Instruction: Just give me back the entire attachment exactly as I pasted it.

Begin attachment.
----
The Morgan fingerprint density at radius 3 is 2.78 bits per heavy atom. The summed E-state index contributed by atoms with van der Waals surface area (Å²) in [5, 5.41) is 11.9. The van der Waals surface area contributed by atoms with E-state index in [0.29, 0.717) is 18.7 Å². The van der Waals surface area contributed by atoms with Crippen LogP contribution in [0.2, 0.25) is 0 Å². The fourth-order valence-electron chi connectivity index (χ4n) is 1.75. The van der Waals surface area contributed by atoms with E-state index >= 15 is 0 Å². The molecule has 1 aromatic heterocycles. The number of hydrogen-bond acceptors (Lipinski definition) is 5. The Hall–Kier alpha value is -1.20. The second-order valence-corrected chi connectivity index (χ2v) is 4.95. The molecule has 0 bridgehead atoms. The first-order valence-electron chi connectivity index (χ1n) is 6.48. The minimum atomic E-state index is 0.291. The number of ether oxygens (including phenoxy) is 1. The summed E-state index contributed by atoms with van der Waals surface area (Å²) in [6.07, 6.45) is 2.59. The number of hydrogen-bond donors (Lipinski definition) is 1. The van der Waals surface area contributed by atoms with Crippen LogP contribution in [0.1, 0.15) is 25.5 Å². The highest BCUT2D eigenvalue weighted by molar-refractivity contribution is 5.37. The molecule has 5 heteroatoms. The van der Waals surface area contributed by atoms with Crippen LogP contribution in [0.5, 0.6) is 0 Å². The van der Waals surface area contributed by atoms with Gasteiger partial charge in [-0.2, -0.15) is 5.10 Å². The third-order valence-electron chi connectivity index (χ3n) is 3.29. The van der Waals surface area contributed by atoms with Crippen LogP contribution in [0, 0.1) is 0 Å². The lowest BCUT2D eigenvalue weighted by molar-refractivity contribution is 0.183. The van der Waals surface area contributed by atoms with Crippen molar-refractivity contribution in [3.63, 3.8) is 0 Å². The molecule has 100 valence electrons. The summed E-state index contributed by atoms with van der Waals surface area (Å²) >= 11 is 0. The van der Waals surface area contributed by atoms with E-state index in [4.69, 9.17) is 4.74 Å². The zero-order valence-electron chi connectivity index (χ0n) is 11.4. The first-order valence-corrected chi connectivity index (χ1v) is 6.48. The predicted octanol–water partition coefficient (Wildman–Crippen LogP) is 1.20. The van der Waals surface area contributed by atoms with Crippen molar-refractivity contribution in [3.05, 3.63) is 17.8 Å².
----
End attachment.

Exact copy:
The Morgan fingerprint density at radius 3 is 2.78 bits per heavy atom. The summed E-state index contributed by atoms with van der Waals surface area (Å²) in [5, 5.41) is 11.9. The van der Waals surface area contributed by atoms with E-state index in [0.29, 0.717) is 18.7 Å². The van der Waals surface area contributed by atoms with Crippen LogP contribution in [0.2, 0.25) is 0 Å². The fourth-order valence-electron chi connectivity index (χ4n) is 1.75. The van der Waals surface area contributed by atoms with E-state index >= 15 is 0 Å². The molecule has 1 aromatic heterocycles. The number of hydrogen-bond acceptors (Lipinski definition) is 5. The Hall–Kier alpha value is -1.20. The second-order valence-corrected chi connectivity index (χ2v) is 4.95. The molecule has 0 bridgehead atoms. The first-order valence-electron chi connectivity index (χ1n) is 6.48. The minimum atomic E-state index is 0.291. The number of ether oxygens (including phenoxy) is 1. The summed E-state index contributed by atoms with van der Waals surface area (Å²) in [6.07, 6.45) is 2.59. The number of hydrogen-bond donors (Lipinski definition) is 1. The van der Waals surface area contributed by atoms with Crippen LogP contribution in [0.1, 0.15) is 25.5 Å². The highest BCUT2D eigenvalue weighted by molar-refractivity contribution is 5.37. The molecule has 5 heteroatoms. The van der Waals surface area contributed by atoms with Crippen LogP contribution in [0.5, 0.6) is 0 Å². The van der Waals surface area contributed by atoms with Gasteiger partial charge in [-0.2, -0.15) is 5.10 Å². The third-order valence-electron chi connectivity index (χ3n) is 3.29. The van der Waals surface area contributed by atoms with Crippen LogP contribution in [0, 0.1) is 0 Å². The lowest BCUT2D eigenvalue weighted by molar-refractivity contribution is 0.183. The van der Waals surface area contributed by atoms with Crippen molar-refractivity contribution in [3.63, 3.8) is 0 Å². The molecule has 100 valence electrons. The summed E-state index contributed by atoms with van der Waals surface area (Å²) >= 11 is 0. The van der Waals surface area contributed by atoms with E-state index in [4.69, 9.17) is 4.74 Å². The zero-order valence-electron chi connectivity index (χ0n) is 11.4. The first-order valence-corrected chi connectivity index (χ1v) is 6.48. The predicted octanol–water partition coefficient (Wildman–Crippen LogP) is 1.20. The van der Waals surface area contributed by atoms with Crippen molar-refractivity contribution in [3.05, 3.63) is 17.8 Å².